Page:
I looked into winter wheels/tires for my wife's acadia. Different size, but same solution: Don't worry about what the wheels are, just find some take-offs and go with it. You aren't buying them for looks. 18's are actually an upgrade in ride quality. Bigger rims are only for looks, and that's subjective at best. Any used take-offs will be cheaper and fit just fine. I wouldn't want to ride on 20" winter tires anyway. If I were you I'd be looking on craigslist and marketplace for 18" wheels, and then your choice of tire. I found OEM GMC alloy wheels with barely used snow tires as a set for $600 (again, smaller tires, so they are cheaper than on the truck) But I don't care. we'll run those a couple years and I can get new rubber if the wheels are in good shape.
Stop it with all that logic. Some people don't know what to do with their paycheck if $500-700 isn't going straight to GM Financial. Don't tell anyone that a key to financial freedom is not having a car payment.
The only must have is a crew cab. Child seats take up a ridiculous amount of space. I've never been into all the other electronic gadgets that are outdated before your warranty is up. The only recent tech improvement I like is android auto for mapping, but I think that comes on all new vehicles now. I will second (or third) that if you even think you want any electronic function, get it factory installed. It won't be easy/fun/cheap to install later. Every damn thing is run through the computer and if you want your truck to work right, get it installed off the bat. I would recommend the plow prep package though for someone in Michigan, who sounds like you do contractor work. Definitely nice to have that income in the winter. That gives you better upfitter switches and wiring for the roof light (at least it did last time I looked closely at the package)
Fluid film works great on bare or painted steel. I used it to coat my plow in the off-season. It still looked new after 5 years. I've seen complaints about what it does to other surfaces such as rubber. I don't think I'd just go to town spraying my entire underside with it. But some people who run old plow trucks do coat everything. I also think it does not play nice with the noxrust coating though.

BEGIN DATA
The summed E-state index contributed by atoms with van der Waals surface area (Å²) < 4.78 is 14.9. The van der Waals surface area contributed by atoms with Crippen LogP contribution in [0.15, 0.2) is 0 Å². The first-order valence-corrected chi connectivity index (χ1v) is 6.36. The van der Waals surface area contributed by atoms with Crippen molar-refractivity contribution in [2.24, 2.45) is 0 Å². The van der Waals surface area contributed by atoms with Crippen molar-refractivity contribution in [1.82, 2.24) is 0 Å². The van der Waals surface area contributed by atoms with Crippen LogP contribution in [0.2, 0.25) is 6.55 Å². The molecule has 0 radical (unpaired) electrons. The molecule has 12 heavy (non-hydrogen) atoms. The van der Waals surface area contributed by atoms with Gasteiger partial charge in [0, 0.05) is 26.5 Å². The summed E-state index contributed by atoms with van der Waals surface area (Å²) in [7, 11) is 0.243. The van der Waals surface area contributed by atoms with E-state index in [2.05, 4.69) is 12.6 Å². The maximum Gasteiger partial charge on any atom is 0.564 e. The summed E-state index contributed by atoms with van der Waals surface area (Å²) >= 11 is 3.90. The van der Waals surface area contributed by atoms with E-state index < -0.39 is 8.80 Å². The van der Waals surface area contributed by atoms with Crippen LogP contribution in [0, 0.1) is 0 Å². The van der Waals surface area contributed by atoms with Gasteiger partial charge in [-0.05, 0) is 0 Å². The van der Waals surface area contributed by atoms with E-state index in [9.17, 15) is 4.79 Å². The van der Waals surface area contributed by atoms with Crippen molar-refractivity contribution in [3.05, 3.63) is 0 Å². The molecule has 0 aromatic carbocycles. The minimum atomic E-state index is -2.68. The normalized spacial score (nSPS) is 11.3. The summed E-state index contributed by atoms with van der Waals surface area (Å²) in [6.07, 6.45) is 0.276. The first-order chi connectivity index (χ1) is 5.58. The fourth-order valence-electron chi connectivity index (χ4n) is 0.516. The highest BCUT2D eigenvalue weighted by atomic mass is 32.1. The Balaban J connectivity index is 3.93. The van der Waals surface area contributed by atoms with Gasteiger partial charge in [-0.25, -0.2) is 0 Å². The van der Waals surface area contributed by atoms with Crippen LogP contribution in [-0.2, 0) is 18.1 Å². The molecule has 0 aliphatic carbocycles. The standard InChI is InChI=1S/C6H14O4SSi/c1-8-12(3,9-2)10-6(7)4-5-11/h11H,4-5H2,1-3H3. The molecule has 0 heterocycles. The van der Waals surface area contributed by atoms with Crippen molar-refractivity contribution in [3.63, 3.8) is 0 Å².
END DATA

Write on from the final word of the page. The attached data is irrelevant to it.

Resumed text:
Well holy &^%$, there it is. I just went out and looked. We do have it. I swore I read somewhere that it didn't exist and I never bothered to look. I'm pretty used to it shutting off now, and yes, just lifting the foot 90% off the brake it will fire up. Now I don't know what I'll do when driving her vehicle around. My truck is a 15 so I don't have to worry about it at all.
My wife's 21 Acadia Denali does not have any option to turn it off. Most of the time it doesn't bother me as I don't drive in a lot of traffic with lights due to where we live. If it shuts off at a stoplight, it turns on quick enough not to be an inconvenience. It does turn back on after a certain time. Definitely using the AC keeps the engine on more. The worst situation I endure is a 4-way stop where I have to wait for someone else to clear the intersection, I may be sitting still for 2 seconds but the engine shuts off in that time, then re-starts. Its teaching me to roll through the stop sign rather than hard-stop it.
Some people park far enough away from their desk that the fob doesn't reach. Ya know, back when people went into an office to work. In the winter, you need more than 2 minutes for it to warm up. Anyway, I had the app for 5 year for free, I probably used the app to remote start 20 times in that span. So it's not enough to justify paying what they are asking, but it would be a nice feature to have nonetheless.